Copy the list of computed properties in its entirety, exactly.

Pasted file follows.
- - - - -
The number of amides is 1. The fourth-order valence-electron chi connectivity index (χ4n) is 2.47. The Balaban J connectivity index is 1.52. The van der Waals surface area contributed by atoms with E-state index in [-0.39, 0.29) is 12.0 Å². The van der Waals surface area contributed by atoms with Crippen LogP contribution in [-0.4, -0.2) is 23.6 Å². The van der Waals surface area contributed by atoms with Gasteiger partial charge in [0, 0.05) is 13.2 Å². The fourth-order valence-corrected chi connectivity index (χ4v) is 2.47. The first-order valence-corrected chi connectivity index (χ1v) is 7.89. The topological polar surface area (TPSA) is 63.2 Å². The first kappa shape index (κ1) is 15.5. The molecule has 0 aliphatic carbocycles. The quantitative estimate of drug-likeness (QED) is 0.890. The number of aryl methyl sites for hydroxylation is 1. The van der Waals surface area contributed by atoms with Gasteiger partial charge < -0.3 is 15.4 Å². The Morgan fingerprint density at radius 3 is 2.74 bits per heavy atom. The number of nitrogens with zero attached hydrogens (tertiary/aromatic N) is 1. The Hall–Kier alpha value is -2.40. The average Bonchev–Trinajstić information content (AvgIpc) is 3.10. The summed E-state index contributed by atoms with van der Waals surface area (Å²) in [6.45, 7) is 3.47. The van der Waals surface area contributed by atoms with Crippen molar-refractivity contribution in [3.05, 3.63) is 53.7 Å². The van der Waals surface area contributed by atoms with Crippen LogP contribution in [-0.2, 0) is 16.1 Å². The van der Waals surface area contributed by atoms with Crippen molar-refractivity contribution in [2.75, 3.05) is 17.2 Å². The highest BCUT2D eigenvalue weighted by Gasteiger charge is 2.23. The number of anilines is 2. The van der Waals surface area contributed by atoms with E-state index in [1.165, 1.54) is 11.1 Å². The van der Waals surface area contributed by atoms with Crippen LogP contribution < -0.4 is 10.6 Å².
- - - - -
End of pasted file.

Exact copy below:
The number of amides is 1. The fourth-order valence-electron chi connectivity index (χ4n) is 2.47. The Balaban J connectivity index is 1.52. The van der Waals surface area contributed by atoms with E-state index in [-0.39, 0.29) is 12.0 Å². The van der Waals surface area contributed by atoms with Crippen LogP contribution in [-0.4, -0.2) is 23.6 Å². The van der Waals surface area contributed by atoms with Gasteiger partial charge in [0, 0.05) is 13.2 Å². The fourth-order valence-corrected chi connectivity index (χ4v) is 2.47. The first-order valence-corrected chi connectivity index (χ1v) is 7.89. The topological polar surface area (TPSA) is 63.2 Å². The first kappa shape index (κ1) is 15.5. The molecule has 0 aliphatic carbocycles. The quantitative estimate of drug-likeness (QED) is 0.890. The number of aryl methyl sites for hydroxylation is 1. The van der Waals surface area contributed by atoms with Gasteiger partial charge < -0.3 is 15.4 Å². The Morgan fingerprint density at radius 3 is 2.74 bits per heavy atom. The number of nitrogens with zero attached hydrogens (tertiary/aromatic N) is 1. The Hall–Kier alpha value is -2.40. The average Bonchev–Trinajstić information content (AvgIpc) is 3.10. The summed E-state index contributed by atoms with van der Waals surface area (Å²) in [6.45, 7) is 3.47. The van der Waals surface area contributed by atoms with Crippen molar-refractivity contribution in [3.05, 3.63) is 53.7 Å². The van der Waals surface area contributed by atoms with Crippen LogP contribution in [-0.2, 0) is 16.1 Å². The van der Waals surface area contributed by atoms with Crippen molar-refractivity contribution in [2.75, 3.05) is 17.2 Å². The highest BCUT2D eigenvalue weighted by Gasteiger charge is 2.23. The number of anilines is 2. The van der Waals surface area contributed by atoms with E-state index in [1.165, 1.54) is 11.1 Å². The van der Waals surface area contributed by atoms with Crippen LogP contribution < -0.4 is 10.6 Å².